This code means that the fuel in that cylinder is not being burned consistently. The most likely cause is a defective spark plug or plug wire. So the simplest approach would be to replace the spark plugs in all the cylinders (since the plugs all usually wear at a similar rate; and the other plugs may also be on the verge of failing). If replacing the plugs cures the misfire; the cost should be the price of a set of plugs; plus the labor to install them. This should cost between $30 and $100, depending on the type of engine you have, how many cylinders it has, and how much the spark plugs cost. You can get a general idea of the charge by phoning a few shops in your area, telling them the make, year, and model of your car, as well as how many cylinders it has (if you know), and asking the cost of spark plug replacement.

A code P0300 (Multiple Misfire Code) may mean that one or more of the following has happened:
  • Faulty spark plugs or wires
  • Faulty coil (pack)
  • Faulty oxygen sensor(s)
  • Faulty fuel injector(s)
  • Burned exhaust valve
  • Faulty catalytic converter(s)
  • Stuck/blocked EGR valve / passages
  • Faulty camshaft position sensor
  • Defective computer

Possible Solutions:If there are no symptoms, the simplest thing to do is to reset the code and see if it comes back.
If there are symptoms such as the engine is stumbling or hesitating, check all wiring and connectors that lead to the cylinders (i.e. spark plugs). Depending on how long the ignition components have been in the car, it may be a good idea to replace them as part of your regular maintenance schedule. I would suggest spark plugs, spark plug wires, distributor cap, and rotor (if applicable). Otherwise, check the coils (a.k.a. coil packs). In some cases, the catalytic converter has gone bad. If you smell rotten eggs in the exhaust, your cat converter needs to be replaced. I've also heard in other cases the problems were faulty fuel injectors.

Random misfires that jump around from one cylinder to another (read: P030x codes) also will set a P0300 code. The underlying cause is often a lean fuel condition, which may be due to a vacuum leak in the intake manifold or unmetered air getting past the airflow sensor, or an EGR valve that is stuck open.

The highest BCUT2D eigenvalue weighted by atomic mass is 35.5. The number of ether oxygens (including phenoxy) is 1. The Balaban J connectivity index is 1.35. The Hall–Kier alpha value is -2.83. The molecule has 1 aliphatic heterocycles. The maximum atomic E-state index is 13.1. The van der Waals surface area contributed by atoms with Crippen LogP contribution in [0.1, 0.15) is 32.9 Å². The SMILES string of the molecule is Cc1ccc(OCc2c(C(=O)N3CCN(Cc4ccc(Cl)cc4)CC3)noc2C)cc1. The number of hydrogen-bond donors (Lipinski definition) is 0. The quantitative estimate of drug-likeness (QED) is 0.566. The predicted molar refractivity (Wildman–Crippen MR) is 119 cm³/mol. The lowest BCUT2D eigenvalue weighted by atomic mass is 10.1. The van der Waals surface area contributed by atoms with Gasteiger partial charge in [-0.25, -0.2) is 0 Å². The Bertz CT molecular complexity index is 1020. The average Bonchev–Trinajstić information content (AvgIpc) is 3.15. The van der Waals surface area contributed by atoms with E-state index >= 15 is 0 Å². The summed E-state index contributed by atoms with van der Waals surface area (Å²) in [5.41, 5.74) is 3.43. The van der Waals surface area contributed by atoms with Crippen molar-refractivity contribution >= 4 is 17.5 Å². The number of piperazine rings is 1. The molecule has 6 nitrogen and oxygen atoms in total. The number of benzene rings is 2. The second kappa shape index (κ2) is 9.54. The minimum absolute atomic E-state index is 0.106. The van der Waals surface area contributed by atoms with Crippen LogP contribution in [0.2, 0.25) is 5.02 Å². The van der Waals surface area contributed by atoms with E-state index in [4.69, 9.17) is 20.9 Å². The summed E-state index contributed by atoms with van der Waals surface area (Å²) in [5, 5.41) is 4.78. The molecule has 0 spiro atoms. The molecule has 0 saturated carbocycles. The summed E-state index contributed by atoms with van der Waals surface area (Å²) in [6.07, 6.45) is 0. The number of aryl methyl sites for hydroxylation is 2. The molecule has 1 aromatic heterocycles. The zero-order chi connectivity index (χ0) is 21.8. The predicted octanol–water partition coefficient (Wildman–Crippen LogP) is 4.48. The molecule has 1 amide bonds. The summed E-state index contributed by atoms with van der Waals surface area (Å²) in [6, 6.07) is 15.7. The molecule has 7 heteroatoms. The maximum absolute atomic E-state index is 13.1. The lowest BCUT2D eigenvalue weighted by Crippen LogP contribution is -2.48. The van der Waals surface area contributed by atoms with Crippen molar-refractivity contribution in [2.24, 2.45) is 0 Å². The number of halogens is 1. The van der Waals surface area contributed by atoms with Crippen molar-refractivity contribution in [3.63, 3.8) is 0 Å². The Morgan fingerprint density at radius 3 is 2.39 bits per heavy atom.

Hope helps.

Mar 08, 2011 | 2004 Honda Civic

1 Answer

My 2005 Chevy Equinox LT has a number 1 cylinder misfire. I already had the spark plugs and wires changed. I also had the coil changed and it still misfires. I checked it with my OB2 computer, and it reads...


Have you done a compression check? I had the same problem on an S-10 Chevy pick up. Found that # 3 cylinder had low compression due to a burnt exhaust valve. No more problems after having valve job done on the engine.

Feb 16, 2011 | 2005 Chevrolet Equinox

2 Answers

My 2003 Pontiac Bonneville has a fault code of p0300 random cylindar misfire. How would you go about fixing it?


A code P0300 may mean that one or more of the following has happened:
* Faulty spark plugs or wires
* Faulty coil (pack)
* Faulty oxygen sensor(s)
* Faulty fuel injector(s)
* Burned exhaust valve
* Faulty catalytic converter(s)
* Stuck/blocked EGR valve / passages
* Faulty camshaft position sensor
* Defective computer

Possible Solutions:
* If there are no symptoms, the simplest thing to do is to reset the code and see if it comes back.
* If there are symptoms such as the engine is stumbling or hesitating, check all wiring and connectors that lead to the cylinders (i.e. spark plugs). Depending on how long the ignition components have been in the car, it may be a good idea to replace them as part of your regular maintenance schedule. I would suggest spark plugs, spark plug wires, distributor cap, and rotor (if applicable). Otherwise, check the coils (a.k.a. coil packs). In some cases, the catalytic converter has gone bad. If you smell rotten eggs in the exhaust, your cat converter needs to be replaced. I've also heard in other cases the problems were faulty fuel injectors.

Random misfires that jump around from one cylinder to another (read: P030x codes) also will set a P0300 code. The underlying cause is often a lean fuel condition, which may be due to a vacuum leak in the intake manifold or unmetered air getting past the airflow sensor, or an EGR valve that is stuck open.

Hope helps (remember to rate this).

Oct 11, 2010 | Pontiac Bonneville Cars & Trucks

3 Answers

1997 ford f150 cyliner 7 misfire


sme problem had to have it put on computer and codes reset

Feb 05, 2009 | 1998 Ford F150 Regular Cab